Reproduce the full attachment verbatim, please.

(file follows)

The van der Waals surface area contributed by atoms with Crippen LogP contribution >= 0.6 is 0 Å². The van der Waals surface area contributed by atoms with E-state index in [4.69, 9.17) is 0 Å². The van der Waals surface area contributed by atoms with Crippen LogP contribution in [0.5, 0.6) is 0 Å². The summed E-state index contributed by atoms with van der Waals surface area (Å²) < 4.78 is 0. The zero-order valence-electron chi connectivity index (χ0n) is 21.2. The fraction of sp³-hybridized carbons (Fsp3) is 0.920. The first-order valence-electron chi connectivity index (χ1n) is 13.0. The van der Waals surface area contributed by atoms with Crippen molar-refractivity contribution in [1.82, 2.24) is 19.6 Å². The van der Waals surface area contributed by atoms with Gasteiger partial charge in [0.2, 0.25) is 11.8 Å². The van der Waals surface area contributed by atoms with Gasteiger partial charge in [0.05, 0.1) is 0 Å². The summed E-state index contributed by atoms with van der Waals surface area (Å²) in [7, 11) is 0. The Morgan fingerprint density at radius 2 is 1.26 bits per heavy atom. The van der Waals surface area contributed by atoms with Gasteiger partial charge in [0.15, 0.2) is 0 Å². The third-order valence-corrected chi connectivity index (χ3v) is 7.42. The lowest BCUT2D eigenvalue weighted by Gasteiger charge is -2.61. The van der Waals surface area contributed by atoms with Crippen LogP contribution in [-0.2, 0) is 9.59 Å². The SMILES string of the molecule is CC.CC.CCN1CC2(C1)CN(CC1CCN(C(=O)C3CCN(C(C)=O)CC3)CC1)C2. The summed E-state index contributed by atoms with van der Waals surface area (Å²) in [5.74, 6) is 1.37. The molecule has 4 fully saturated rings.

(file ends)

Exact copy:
The van der Waals surface area contributed by atoms with Crippen LogP contribution >= 0.6 is 0 Å². The van der Waals surface area contributed by atoms with E-state index in [4.69, 9.17) is 0 Å². The van der Waals surface area contributed by atoms with Crippen LogP contribution in [0.5, 0.6) is 0 Å². The summed E-state index contributed by atoms with van der Waals surface area (Å²) < 4.78 is 0. The zero-order valence-electron chi connectivity index (χ0n) is 21.2. The fraction of sp³-hybridized carbons (Fsp3) is 0.920. The first-order valence-electron chi connectivity index (χ1n) is 13.0. The van der Waals surface area contributed by atoms with Crippen molar-refractivity contribution in [1.82, 2.24) is 19.6 Å². The van der Waals surface area contributed by atoms with Gasteiger partial charge in [0.2, 0.25) is 11.8 Å². The van der Waals surface area contributed by atoms with Gasteiger partial charge in [0.05, 0.1) is 0 Å². The summed E-state index contributed by atoms with van der Waals surface area (Å²) in [7, 11) is 0. The Morgan fingerprint density at radius 2 is 1.26 bits per heavy atom. The van der Waals surface area contributed by atoms with Gasteiger partial charge in [0.15, 0.2) is 0 Å². The third-order valence-corrected chi connectivity index (χ3v) is 7.42. The lowest BCUT2D eigenvalue weighted by Gasteiger charge is -2.61. The van der Waals surface area contributed by atoms with Crippen LogP contribution in [-0.2, 0) is 9.59 Å². The SMILES string of the molecule is CC.CC.CCN1CC2(C1)CN(CC1CCN(C(=O)C3CCN(C(C)=O)CC3)CC1)C2. The summed E-state index contributed by atoms with van der Waals surface area (Å²) in [5.74, 6) is 1.37. The molecule has 4 fully saturated rings.